Naugahyde

Nothing better evokes the post WWII optimism and better-living-through-chemistry ideology of America than the most genuine of fakes, Naugahyde. A PVC coated vinyl fabric unleashed into the American marketplace as a replacement for leather, it followed in a long line of heavily and effectively marketed, laboratory-launched imitations: Formica’s eclipsing of marble, Con-Tact paper’s mimicry and obfuscating of wood…

Naugahyde: The Great Impostor, 1967.

Naugahyde ad, 1967. (Read full copy at bottom of article)

While countless hours and word counts could be amassed in dirtily detailing and decrying the toxic waste generating production practices of the vinyl manufacturing process, the Naugahyde story boasts far more fascinating aspects, namely the advertising coup d’état from the medium’s first and foremost svengali that inadvertently established it as the defining material of mid century kitsch culture.

Naugahyde and Koylon Advertising, 1956.

Naugahyde and Koylon ad, 1956.

To this day, the word “Naugahyde,” rather than invoking a still extant company that continues to manufacturer a popular, versatile, widely used, water resistant textile that is rich with history and remains Made in the USA, instead summons up the ultimate imitation and fraudulence, forever ingrained in the popular lexicon as a punch-line signifying ersatz second-rate quality.

And yet it wasn’t always this way. Named after the town in Connecticut where the Uniroyal Engineered Products that developed it was based, Naugatuck was the epicenter of American rubber production, dating back to 1847 and the birthplace of Keds sneakers and the rubber vulcanization process. The term “Naugahyde” was first used in 1936, much earlier than the mid-century lore would have led one to believe. But the term wasn’t ultimately necessary until then.

Naugahyde advertising, 1967.

Naugahyde advertising, 1967. (Read full copy at bottom of article)

Post war America was deeply in love with vinyl coated fabrics. With rampantly expanding industry, the need for flexible, versatile industrial materials and the plastic industry’s willingness and desperation to provide just this, Naugahyde was the innovator in the field; Buckminster Fuller used it to cover chairs in his Dymaxion House, the United Nations used it for their chairs as well.

By the mid 1960s, America was producing 142 million yards per year of vinyl-coated fabrics, but not all of it used was actual Naugahyde. The originators had numerous competitors and lookalikes crowding the market.

Naugahyde advertising, 1956.

Naugahyde advertising, 1956.

To combat their weak brand image, they turned to Madison Avenue advertising guru George Lois, the man responsible for successfully selling the Volkswagen to America. Playing up the cruelty-free, vegetarian-chic elements of Naugahyde, Lois conceived what might be one of the most simple, yet devastatingly effective, advertising campaigns of the 20th century.

The Nauga was, and is, a mythical creature with a toothy grin, narrow set but wide eyes and a skin (s)he sheds once a year, resulting in Naugahyde. Alarmingly cute dolls were made and a complex origin story and mythology was launched in advertisements featuring drawings of “prehistoric” Nauga in their native Sumatra from “30,012 B.C.”, emigrating through Ellis Island and even donating their “hydes” to the War Effort in 1944.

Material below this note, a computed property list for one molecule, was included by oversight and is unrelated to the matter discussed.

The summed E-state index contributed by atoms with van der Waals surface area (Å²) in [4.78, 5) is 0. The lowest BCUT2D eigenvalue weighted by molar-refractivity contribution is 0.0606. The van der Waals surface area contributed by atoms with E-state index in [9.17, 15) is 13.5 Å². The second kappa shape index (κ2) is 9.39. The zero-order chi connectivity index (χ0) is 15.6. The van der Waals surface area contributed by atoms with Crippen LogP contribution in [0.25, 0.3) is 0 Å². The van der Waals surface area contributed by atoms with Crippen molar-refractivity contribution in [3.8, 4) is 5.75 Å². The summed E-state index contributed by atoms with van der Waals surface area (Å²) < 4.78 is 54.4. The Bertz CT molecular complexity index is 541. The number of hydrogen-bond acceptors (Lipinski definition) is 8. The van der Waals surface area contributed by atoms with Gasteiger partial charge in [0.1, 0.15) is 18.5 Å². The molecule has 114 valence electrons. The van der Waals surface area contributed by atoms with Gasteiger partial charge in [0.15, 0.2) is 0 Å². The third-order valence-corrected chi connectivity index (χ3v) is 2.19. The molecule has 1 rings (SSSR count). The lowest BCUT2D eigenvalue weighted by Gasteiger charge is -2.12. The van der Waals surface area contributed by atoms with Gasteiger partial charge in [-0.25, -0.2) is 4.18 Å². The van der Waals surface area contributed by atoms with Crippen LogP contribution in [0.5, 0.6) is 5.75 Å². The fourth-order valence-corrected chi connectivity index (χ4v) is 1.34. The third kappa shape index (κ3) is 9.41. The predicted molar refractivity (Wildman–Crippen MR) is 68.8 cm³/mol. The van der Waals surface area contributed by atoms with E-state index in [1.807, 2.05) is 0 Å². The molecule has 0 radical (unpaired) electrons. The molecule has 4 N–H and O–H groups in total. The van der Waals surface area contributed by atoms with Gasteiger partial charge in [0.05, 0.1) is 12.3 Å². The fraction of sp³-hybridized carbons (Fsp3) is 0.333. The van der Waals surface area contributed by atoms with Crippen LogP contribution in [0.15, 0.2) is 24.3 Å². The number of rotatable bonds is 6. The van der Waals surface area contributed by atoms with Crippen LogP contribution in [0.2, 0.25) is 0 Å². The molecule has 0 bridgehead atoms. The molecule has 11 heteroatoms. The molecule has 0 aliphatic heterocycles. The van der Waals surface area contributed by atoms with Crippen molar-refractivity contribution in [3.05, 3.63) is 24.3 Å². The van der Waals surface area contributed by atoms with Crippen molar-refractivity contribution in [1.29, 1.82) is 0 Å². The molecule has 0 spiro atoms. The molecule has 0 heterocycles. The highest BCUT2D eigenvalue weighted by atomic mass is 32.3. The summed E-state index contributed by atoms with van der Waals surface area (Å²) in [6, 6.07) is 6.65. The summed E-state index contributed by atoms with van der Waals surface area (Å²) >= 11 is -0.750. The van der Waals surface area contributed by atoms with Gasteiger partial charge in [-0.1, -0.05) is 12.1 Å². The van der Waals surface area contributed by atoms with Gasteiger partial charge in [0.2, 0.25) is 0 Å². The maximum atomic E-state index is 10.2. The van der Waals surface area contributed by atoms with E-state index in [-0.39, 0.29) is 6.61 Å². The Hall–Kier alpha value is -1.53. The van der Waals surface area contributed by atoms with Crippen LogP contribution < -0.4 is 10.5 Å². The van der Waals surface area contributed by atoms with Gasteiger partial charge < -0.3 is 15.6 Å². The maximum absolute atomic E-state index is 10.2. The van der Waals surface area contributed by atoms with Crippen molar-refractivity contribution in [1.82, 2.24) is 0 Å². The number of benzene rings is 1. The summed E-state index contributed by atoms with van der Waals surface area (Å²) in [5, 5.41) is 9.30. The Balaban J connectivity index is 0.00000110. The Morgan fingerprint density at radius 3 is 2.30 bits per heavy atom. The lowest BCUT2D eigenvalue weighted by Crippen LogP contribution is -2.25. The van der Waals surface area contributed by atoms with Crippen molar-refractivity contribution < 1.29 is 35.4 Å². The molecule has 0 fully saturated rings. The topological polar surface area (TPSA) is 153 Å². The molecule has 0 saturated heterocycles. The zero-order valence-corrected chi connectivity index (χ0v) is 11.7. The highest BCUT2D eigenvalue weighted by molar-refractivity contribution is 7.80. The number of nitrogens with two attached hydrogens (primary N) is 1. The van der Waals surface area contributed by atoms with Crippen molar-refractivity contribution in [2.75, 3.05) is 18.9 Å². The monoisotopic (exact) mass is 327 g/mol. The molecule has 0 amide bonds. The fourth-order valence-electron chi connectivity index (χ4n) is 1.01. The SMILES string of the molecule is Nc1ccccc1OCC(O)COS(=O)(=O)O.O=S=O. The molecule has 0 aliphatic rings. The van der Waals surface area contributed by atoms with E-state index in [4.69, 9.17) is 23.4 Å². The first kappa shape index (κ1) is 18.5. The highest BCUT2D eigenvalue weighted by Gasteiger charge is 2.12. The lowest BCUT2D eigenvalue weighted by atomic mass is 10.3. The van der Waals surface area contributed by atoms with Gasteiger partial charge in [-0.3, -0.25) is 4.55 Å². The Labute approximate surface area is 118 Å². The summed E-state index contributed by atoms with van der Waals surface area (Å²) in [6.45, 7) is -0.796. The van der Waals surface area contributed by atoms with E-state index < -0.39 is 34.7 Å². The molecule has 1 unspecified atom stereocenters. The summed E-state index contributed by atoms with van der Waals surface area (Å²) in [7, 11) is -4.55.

Naugahyde ad, 1967.

Naugahyde advertising, 1967. (Read full copy at bottom of article)

The concept stuck like a sweaty leg to a Naugahyde couch. A Nauga appeared opposite Johnny Carson on the Tonight Show, Nauga dolls were made available in showrooms – and the brilliant print advertisements continued. “The Nauga is ugly, but his vinyl hide is beautiful.” By drawing attention to the essential imitation and fakery of the material and essentially celebrating it with a fake narrative wrapped in a knowing, wry, winking humor, Naugahyde was vaulted into the collective consumer consciousness – the ultimate triumph of advertising achieved.

Unfortunately, time has not been so kind to the mid century fetishization of the faux to the level of luxury, and with modern ecological concerns, these materials look even worse. To this day, though, Nauga dolls are collectible items, kitschy reminders from a naively Utopian yesteryear. And the affecting aftertaste of George Lois’ ads lingers heavily over urban folklore with younger generations wondering precisely just where the hyde in Naugahyde comes from. Beware, beware the noble Nauga.

COPY FROM “THE GREAT IMPOSTOR”:
That’s him. The one that doesn’t moo. The Nauga. But: His vinyl hide can give you the most gratifying feeling known to man: Cow’s hide? Beautiful. Horsehide? Beautiful. Alligator? Beautiful. (Only your taxidermist will know.) But unlike leather, Naugahyde won’t crack or stain. If you don’t want it leather-like, you can get Naugahyde that looks like linen. Wool. Silk. Tweed. Brocade. Burlap. Bamboo, for heaven’s sake. It fools all the people all the time. In 500 different colors and textures.

COPY FROM “INVITE A NAUGA TO YOUR PARTY”:
Make the Nauga feel welcome. Punch him in the nose the minute he comes through the door. Spill a Bloody Mary on him. Get him with a pie in the face. Smear chocolate on his chest. Kick him around. His vinyl hide is Naugahyde vinyl fabric. It’s indestructible. Any soapy sponge, and Naugahyde comes clean.

COPY FROM “THE INDESTRUCTIBLE NAUGA”:
Sadder but wiser mothers pray for permanent furniture. The Nauga answers those prayers. With the hide off his back. Naugahyde vinyl fabric. Naugahyde is so rough, it breaks a kid’s spirit. So comfortable, it gets overused. So durable, the kids are old before it is. With Naugahyde you can sail past the Jones’s.

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